More than 1.2 million Texans are signed up for health insurance through the federal marketplace. That’s the part of Obamacare that allows companies to sell plans directly to individuals. Under the GOP replacement bill working its way through Congress, there could be big changes to how the government helps these individuals pay for their plans.
Central Texas, overall, would fare better than other parts of the country. Health care and insurance costs are lower in this part of the state. But there are still some folks here who would be negatively affected by the Republicans’ plan.
One of those Texans is Victoria Tisor. She lives in Oak Hill with a vegetable garden in her backyard and three chickens named after the Dixie Chicks.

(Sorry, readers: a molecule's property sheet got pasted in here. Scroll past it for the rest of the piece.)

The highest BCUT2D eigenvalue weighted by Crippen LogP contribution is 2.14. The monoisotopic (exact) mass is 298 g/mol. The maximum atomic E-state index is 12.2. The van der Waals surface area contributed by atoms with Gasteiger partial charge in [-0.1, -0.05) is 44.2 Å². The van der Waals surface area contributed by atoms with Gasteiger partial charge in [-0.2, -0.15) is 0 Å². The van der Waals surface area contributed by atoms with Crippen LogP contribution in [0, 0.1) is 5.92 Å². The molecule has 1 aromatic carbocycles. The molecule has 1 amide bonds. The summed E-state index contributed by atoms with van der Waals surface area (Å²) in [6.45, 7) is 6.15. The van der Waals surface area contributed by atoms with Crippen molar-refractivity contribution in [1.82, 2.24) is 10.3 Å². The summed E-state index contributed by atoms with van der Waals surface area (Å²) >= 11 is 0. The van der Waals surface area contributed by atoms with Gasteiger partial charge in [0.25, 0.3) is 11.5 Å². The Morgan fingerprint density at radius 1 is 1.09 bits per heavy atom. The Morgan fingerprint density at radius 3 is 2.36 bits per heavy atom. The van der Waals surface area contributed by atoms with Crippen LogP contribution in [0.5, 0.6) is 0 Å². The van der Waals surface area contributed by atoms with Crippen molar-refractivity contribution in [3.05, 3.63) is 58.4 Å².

Tisor is a textbook “responsible adult.” Her house is paid off, and she eats healthy, works out and plans everything.
“I am the kind of individual who says, ‘I have responsibility for my own life and my own path,’” she says.
So when the Republican health care plan was first released, she sat down and did the numbers to find out what it might mean for her.
“Well, I’m worried right now,” Tisor says. “I don’t know how it’s going to change in the next few months, but the package that is out there right now is not affordable for me.”
Experts say a lot of folks would find insurance unaffordable under the GOP plan.
“Both premiums and out-of-pocket costs are going to be much higher for some individuals under the bill, specifically people who are low income, people who live in rural areas and people who are older – ages 50 to 64,” says Stacey Pogue with the left-leaning Center for Public Policy Priorities.